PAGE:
Over £8 million in funding is available for projects to boost the collection of WEEE, after producers of electronic goods failed to meet their targets to recycle old products in 2017.
The funding is taken from the WEEE producer compliance fee, introduced in 2014 under the revised Waste Electrical and Electronic Equipment (WEEE) Regulations.
The compliance fee is a mechanism for compliance schemes and obligated business to use if they have insufficient recycling evidence to meet their collection targets.
According to the Joint Trade Associations, which has overseen the administration of the fee for 2017, the money will be spent over the next three years on projects that will support higher levels of reuse and recycling of WEEE.
The fee was put in place to stop compliance schemes from collecting too much WEEE and looking to sell it to those who need it to meet targets at a higher price, which had led to concerns that the WEEE system had placed too much cost onto businesses.
The £8 million fund is considerably larger than in previous years. For example, in 2015 the fund was £45,000 and was used to fund technical research projects only.
This fee is calculated by the average cost of collection multiplied by how far away a producer compliance scheme (PCS) is from the target. For 2017, the final fee also included a flat £3.50 per tonne fee to reflect the variable costs involved in collecting and processing WEEE, Defra explained when it announced the methodology to be used to set the fee this year (see letsrecycle.com story).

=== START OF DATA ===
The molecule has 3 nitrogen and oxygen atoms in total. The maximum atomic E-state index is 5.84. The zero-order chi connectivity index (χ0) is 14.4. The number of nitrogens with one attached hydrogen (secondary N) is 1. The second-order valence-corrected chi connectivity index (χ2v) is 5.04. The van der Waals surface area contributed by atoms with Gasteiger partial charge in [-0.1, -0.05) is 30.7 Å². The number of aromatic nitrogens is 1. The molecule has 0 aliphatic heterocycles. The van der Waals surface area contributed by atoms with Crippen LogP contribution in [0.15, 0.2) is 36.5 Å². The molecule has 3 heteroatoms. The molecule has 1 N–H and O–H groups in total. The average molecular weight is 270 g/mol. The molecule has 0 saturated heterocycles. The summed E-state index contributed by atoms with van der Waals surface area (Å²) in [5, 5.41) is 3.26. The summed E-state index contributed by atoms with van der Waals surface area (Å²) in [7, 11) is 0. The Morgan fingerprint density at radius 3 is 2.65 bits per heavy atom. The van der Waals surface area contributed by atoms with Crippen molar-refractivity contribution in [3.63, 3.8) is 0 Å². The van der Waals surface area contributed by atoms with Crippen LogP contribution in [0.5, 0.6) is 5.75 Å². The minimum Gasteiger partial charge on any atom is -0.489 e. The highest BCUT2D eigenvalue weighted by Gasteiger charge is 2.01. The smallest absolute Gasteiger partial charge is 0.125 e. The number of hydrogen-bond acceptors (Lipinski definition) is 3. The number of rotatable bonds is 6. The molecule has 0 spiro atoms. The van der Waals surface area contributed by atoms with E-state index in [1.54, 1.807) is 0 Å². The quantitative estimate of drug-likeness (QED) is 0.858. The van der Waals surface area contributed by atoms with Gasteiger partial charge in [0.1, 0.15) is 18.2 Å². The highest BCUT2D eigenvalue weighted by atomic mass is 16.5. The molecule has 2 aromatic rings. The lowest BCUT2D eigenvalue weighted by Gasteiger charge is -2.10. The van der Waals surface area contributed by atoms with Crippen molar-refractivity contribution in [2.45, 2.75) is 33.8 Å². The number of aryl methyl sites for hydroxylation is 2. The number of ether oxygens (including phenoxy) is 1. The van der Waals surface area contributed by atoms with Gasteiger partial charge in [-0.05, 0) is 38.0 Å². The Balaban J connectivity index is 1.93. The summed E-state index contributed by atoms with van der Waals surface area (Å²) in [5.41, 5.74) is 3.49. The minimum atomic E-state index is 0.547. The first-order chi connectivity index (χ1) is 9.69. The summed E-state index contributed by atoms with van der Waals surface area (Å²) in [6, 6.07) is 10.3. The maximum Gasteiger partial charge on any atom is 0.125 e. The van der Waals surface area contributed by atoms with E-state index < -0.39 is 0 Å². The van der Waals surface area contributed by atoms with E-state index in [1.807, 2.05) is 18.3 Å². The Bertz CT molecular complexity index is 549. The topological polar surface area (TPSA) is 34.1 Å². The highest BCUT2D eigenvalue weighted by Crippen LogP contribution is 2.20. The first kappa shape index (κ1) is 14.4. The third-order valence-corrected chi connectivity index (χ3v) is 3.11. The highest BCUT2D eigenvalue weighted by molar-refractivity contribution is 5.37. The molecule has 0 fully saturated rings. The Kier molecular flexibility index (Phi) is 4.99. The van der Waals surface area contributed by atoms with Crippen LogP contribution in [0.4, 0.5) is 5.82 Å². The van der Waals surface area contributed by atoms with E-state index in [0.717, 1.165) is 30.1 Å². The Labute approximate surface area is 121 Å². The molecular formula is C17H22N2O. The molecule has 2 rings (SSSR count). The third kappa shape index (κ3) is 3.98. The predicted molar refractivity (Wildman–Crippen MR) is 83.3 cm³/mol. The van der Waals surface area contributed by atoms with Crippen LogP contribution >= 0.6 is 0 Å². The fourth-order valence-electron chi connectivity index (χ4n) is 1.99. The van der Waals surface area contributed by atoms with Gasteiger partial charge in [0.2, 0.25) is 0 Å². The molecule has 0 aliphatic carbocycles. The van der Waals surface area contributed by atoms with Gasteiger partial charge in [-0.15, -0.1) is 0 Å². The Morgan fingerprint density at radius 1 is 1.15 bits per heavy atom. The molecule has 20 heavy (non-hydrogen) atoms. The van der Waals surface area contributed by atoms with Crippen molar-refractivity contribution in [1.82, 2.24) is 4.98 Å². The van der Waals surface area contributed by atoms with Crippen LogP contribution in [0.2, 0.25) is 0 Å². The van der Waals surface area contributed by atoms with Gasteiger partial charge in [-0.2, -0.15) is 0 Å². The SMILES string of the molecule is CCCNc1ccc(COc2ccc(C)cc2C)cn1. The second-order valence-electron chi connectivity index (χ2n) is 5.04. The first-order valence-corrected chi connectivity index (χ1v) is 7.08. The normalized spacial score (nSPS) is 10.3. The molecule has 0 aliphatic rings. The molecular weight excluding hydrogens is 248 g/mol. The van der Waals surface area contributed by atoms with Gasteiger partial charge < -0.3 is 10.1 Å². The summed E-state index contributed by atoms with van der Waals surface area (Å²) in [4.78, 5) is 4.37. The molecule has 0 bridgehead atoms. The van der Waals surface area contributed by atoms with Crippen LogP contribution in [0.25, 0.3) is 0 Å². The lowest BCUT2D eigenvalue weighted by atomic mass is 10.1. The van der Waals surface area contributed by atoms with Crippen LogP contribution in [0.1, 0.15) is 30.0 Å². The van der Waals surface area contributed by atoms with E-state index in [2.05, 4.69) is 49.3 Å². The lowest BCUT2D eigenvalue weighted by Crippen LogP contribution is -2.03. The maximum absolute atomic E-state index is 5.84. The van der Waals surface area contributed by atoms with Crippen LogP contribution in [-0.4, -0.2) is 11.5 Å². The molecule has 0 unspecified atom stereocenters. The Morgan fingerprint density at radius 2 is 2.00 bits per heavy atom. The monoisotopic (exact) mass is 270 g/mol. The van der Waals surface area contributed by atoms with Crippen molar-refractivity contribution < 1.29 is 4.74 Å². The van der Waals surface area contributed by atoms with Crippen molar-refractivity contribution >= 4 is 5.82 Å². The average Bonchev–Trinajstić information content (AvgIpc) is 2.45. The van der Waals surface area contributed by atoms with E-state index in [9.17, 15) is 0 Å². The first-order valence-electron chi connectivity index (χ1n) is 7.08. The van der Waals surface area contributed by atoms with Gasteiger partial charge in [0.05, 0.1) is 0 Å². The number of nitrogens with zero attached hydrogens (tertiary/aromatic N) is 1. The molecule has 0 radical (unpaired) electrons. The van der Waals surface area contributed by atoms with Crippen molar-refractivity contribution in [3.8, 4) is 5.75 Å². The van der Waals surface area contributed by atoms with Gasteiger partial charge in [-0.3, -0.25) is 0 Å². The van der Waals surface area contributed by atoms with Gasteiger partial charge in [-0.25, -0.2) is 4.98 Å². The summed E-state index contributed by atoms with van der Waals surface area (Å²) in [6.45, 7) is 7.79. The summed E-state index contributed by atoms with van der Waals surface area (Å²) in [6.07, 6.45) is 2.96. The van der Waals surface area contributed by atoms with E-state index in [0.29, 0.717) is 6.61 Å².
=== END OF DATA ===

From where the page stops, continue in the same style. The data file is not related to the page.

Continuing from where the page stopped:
PCSs missed their 2017 target by 16% in 2017, or around 99,000 tonnes, which prompted some to speculate that the compliance fee could be significantly larger than in previous years (see letsrecycle.com story).
The fund is expected to be spent on a range of activities including technical research, communications, behaviour change activities and local projects, the JTA confirmed.
The JTA today confirmed that among the initial technical projects already confirmed is one that will assess the presence of persistent organic pollutants in plastics arising from WEEE.
Elsewhere, a further £4 million will be invested in “local projects”. The JTA confirmed that local authority groups and the Reuse Network will be invited to present their views for the best approach for working with local authorities and reuse operators in September.
There will also be another £3 million invested in communications and behaviour change programmes, with spend spread across three years. Later this year, communications and behaviour change experts will be invited to pitch their proposals.
For each of the three areas, a JTA-appointed panel will be invited to support judging and appraisals of bids.
Commenting on today’s announcement, Susanne Baker, chair of the JTA, explained that the size of this year’s budget can make a “significant” difference to the WEEE recycling in the UK.
She said: “There is no urgency to spend the money quickly, the focus will instead be spending the fund carefully on projects that can deliver genuine and lasting improvements to the system with the buy-in and support from the community of local authorities, businesses and civic society groups that manage and deal with these products at the end of life.”